The Accreditation Council for Continuing Medical Education (ACCME®) is pleased to announce the publication of “What Do I Need to Learn Today? — The Evolution of CME,” by Graham McMahon, MD, MMSc, President and CEO, ACCME, in the April 14 issue of the New England Journal of Medicine (NEJM).
In the Perspective, Dr. McMahon calls upon clinicians, educators, healthcare institutions, and regulators to contribute to the transformation of continuing medical education (CME). This transformation will serve to “expand the opportunities for educational innovation that improves physician practice and ultimately benefits patient care and the health of our country,” Dr. McMahon states.
He recommends that clinicians become more aware of their own strengths and weaknesses and choose CME activities that help them grow. “The point at which a clinician takes ownership of his or her own learning agenda is a pivotal moment in professional growth,” Dr. McMahon writes.
To meet the learning needs of clinicians in today’s healthcare environment, educators need to design activities that are learner-centric, rather than teacher-centric, and incorporate opportunities for interaction and reflection. Interprofessional continuing education (IPCE) gives physicians the opportunity to build the competencies for team-based practice. Patients are part of the healthcare team, and including patients as CME speakers can engage physicians’ hearts as well as their minds, Dr. McMahon says.
Underscoring the strategic value of CME in driving change, Dr. McMahon explains that leaders at healthcare institutions report that CME has helped them improve physician performance, patient outcomes, and teamwork. Of the approximately 2,000 accredited CME programs, about two thirds participate in quality improvement initiatives within their health systems and institutions.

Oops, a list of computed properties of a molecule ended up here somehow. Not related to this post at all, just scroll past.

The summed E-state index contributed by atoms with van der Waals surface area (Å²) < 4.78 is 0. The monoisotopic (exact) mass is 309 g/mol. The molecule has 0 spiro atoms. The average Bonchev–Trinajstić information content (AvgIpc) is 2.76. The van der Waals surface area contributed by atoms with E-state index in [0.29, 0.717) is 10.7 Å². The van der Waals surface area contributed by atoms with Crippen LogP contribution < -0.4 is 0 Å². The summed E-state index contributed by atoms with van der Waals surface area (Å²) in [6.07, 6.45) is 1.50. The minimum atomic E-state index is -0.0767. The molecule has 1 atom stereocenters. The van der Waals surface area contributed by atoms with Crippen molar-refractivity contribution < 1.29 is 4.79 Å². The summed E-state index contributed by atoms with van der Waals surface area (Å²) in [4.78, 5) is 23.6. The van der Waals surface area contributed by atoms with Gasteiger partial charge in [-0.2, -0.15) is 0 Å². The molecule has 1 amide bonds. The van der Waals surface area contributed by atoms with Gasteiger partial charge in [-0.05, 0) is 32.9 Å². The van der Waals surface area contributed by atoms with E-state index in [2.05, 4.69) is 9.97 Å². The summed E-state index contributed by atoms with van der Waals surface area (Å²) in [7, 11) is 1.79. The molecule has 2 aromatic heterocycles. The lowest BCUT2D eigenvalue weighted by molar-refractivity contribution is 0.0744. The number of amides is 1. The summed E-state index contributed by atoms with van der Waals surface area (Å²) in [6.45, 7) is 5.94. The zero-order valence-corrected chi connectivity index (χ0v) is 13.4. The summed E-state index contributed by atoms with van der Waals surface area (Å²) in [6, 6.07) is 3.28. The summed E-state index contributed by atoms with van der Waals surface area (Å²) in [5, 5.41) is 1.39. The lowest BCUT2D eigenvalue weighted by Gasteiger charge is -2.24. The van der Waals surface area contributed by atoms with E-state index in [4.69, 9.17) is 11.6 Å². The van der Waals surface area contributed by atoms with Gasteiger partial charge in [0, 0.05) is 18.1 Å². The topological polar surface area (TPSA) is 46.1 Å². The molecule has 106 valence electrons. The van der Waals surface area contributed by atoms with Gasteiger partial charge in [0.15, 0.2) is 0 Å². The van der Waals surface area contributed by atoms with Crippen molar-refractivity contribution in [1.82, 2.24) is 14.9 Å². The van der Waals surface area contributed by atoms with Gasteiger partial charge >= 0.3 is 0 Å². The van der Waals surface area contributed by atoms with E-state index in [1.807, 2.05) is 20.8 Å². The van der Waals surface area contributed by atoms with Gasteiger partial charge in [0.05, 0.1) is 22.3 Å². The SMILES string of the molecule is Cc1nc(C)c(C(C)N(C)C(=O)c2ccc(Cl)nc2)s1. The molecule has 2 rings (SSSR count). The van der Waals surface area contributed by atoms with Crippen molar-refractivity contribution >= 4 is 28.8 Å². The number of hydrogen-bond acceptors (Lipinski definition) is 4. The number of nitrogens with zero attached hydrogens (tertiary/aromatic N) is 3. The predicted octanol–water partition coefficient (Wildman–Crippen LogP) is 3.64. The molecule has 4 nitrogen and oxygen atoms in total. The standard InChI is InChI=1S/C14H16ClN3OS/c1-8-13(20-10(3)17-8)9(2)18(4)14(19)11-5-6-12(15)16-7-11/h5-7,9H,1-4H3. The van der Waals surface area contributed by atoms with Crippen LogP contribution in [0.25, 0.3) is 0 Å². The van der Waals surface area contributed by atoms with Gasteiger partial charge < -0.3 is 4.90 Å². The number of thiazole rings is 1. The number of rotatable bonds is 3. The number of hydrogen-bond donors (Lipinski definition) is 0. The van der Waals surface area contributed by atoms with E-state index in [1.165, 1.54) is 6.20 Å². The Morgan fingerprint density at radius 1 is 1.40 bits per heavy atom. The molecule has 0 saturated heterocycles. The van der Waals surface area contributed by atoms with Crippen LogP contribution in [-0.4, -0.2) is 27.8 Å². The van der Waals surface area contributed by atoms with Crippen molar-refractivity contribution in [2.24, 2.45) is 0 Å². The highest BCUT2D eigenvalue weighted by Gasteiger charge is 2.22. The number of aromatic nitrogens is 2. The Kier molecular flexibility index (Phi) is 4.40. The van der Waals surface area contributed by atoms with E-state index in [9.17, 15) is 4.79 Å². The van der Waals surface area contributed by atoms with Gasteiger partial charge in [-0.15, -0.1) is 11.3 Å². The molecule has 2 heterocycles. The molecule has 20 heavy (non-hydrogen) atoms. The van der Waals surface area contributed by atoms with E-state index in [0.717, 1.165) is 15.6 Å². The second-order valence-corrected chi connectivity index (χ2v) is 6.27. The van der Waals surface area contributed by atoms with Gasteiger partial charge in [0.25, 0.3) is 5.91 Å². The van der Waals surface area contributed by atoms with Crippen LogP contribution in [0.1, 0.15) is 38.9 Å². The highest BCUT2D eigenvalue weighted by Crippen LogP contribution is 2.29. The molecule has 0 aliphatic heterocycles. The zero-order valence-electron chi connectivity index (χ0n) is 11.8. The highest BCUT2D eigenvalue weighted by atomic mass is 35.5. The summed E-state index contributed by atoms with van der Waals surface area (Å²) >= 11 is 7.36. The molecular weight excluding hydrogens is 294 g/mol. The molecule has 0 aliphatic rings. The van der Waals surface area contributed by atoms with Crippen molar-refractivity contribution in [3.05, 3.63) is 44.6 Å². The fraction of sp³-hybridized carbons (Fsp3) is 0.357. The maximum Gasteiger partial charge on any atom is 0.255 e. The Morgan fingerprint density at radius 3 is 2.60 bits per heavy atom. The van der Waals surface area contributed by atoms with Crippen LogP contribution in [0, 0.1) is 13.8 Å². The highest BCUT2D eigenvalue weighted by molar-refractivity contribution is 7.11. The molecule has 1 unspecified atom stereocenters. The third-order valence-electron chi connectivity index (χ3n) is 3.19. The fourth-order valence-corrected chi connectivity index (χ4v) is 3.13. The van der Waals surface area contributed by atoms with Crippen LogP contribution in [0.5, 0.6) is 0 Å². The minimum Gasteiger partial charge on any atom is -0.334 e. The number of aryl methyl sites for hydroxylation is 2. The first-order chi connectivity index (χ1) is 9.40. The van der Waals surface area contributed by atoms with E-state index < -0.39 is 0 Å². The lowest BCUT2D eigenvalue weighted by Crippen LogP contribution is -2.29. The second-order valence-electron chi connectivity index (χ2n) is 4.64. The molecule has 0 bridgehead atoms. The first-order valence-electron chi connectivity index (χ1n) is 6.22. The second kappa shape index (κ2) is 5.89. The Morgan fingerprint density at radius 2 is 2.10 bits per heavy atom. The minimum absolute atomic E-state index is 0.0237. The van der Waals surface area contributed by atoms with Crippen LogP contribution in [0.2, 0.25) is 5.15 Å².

Regulators need to focus on educational outcomes, rather than process, and create the right conditions for maximizing flexibility and innovation in CME, Dr. McMahon writes. The ACCME’s collaboration with the American Board of Internal Medicine (ABIM) to simplify the integration of MOC and CME, is one example of how regulatory authorities can work together to reduce the burden on physicians and promote lifelong learning.
The accredited CME community delivers nearly 150,000 activities each year, which are required to be evidence-based and free of commercial bias and influence. With the engagement of healthcare leaders, educators, and learners, Dr. McMahon states, CME can do even “more to promote performance and quality improvement, collegiality, and public health.”
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The Accreditation Council for Continuing Medical Education (ACCME®) is a nonprofit organization based in Chicago that is responsible for accrediting institutions that offer continuing medical education (CME) through a voluntary, self-regulatory system. The ACCME also has a system for recognizing state medical societies as accreditors for local organizations offering CME.
The ACCME's mission is to identify, develop, and promote standards for quality CME that improves healthcare for patients and their communities. There are approximately 1,900 accredited CME providers within the ACCME System that offer more than 147,000 activities each year, comprising more than one million hours of instruction and including more than 25 million interactions with physicians and other healthcare professionals.
The ACCME's member organizations—which represent the profession of medicine and include physician licensing and credentialing bodies—are the American Board of Medical Specialties, the American Hospital Association, the American Medical Association, the Association of American Medical Colleges, the Association for Hospital Medical Education, the Council of Medical Specialty Societies, and the Federation of State Medical Boards of the US, Inc. For more information, visit www.accme.org.